# Earth – Multivariate adaptive regression splines

There have recently been some additions to the lineup of Orange learners. One of these is Orange.regression.earth.EarthLearner. It is an Orange interface to the Earth library written by Stephen Milborrow implementing Multivariate adaptive regression splines.

So lets take it out for a spin on a simple toy dataset (data.tab – created using the Paint Data widget in the Orange Canvas):

```import Orange
from Orange.regression import earth
import numpy
from matplotlib import pylab as pl

data = Orange.data.Table("data.tab")
earth_predictor = earth.EarthLearner(data)

X, Y = data.to_numpy("A/C")

pl.plot(X, Y, ".r")

linspace = numpy.linspace(min(X), max(X), 20)
predictions = [earth_predictor([s, "?"]) for s in linspace]

pl.plot(linspace, predictions, "-b")
pl.show()```

which produces the following plot:

We can also print the model representation using

`print earth_predictor`

which outputs:

```Y =
1.013
+1.198 * max(0, X - 0.485)
-1.803 * max(0, 0.485 - X)
-1.321 * max(0, X - 0.283)
-1.609 * max(0, X - 0.640)
+1.591 * max(0, X - 0.907)```

See Orange.regression.earth reference for full documentation.

# Orange 2.5: code conversion

Orange 2.5 unifies Orange’s C++ core and Python modules into a single module hierarchy. To use the new module hierarchy, import Orange instead of orange and accompanying orng* modules. While we will maintain backward compatibility in 2.* releases, we nevertheless suggest programmers to use the new interface. The provided conversion tool can help refactor your code to use the new interface.

The conversion script, orange2to25.py, resides in Orange’s main directory. To refactor accuracy8.py from the “Orange for beginners” tutorial runpython orange2to25.py -w -o accuracy8_25.py doc/ofb-rst/code/accuracy8.py.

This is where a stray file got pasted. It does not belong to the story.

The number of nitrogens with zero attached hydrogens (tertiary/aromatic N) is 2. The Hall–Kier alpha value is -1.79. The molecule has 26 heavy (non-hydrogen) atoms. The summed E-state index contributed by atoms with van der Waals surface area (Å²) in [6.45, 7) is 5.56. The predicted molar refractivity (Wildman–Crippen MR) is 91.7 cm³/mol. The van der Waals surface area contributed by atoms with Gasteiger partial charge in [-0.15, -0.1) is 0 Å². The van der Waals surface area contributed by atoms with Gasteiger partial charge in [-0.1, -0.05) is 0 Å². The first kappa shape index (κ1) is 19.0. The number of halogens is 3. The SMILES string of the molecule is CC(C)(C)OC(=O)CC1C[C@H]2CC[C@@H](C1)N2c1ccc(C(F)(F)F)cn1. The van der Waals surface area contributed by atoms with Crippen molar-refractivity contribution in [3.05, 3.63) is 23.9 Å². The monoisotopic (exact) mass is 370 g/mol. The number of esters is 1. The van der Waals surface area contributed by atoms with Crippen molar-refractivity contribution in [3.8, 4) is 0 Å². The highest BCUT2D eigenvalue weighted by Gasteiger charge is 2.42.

The old code

```import orange
import orngTest, orngStat, orngTree

# set up the learners
bayes = orange.BayesLearner()
tree = orngTree.TreeLearner(mForPruning=2)
bayes.name = "bayes"
tree.name = "tree"
learners = [bayes, tree]

# compute accuracies on data
data = orange.ExampleTable("voting")
res = orngTest.crossValidation(learners, data, folds=10)
cm = orngStat.computeConfusionMatrices(res,
classIndex=data.domain.classVar.values.index('democrat'))```

is refactored to

```import Orange

# set up the learners
bayes = Orange.classification.bayes.NaiveLearner()
tree = Orange.classification.tree.TreeLearner(mForPruning=2)
bayes.name = "bayes"
tree.name = "tree"
learners = [bayes, tree]

# compute accuracies on data
data = Orange.data.Table("voting")
res = Orange.evaluation.testing.cross_validation(learners, data, folds=10)
cm = Orange.evaluation.scoring.compute_confusion_matrices(res,
classIndex=data.domain.classVar.values.index('democrat'))```

Read more about the refactoring tool on the wiki and on the help page (python orange2to25.py --help).

# Random forest switches to Simple tree learner by default

Random forest classifiers now use Orange.classification.tree.SimpleTreeLearner by default, which considerably shortens their construction times.

Using a random forest classifier is easy.

```import Orange

iris = Orange.data.Table('iris')
forest = Orange.ensemble.forest.RandomForestLearner(iris, trees=200)
for instance in iris:
print forest(instance), instance.get_class()```

The example above loads the iris dataset and trains a random forest classifier with 200 trees. The classifier is then used to label all training examples, printing its prediction alongside the actual class value.

Using SimpleTreeLearner insted of TreeLearner substantially reduces the training time. The image below compares construction times of Random Forest classifiers using a SimpleTreeLearner or a TreeLearner as the base learner.

By setting the base_learner parameter to TreeLearer it is possible to revert to the original behaviour:

```tree_learner = Orange.classification.tree.TreeLearner()
forest_orig = Orange.ensemble.forest.RandomForestLearner(base_learner=tree_learner)```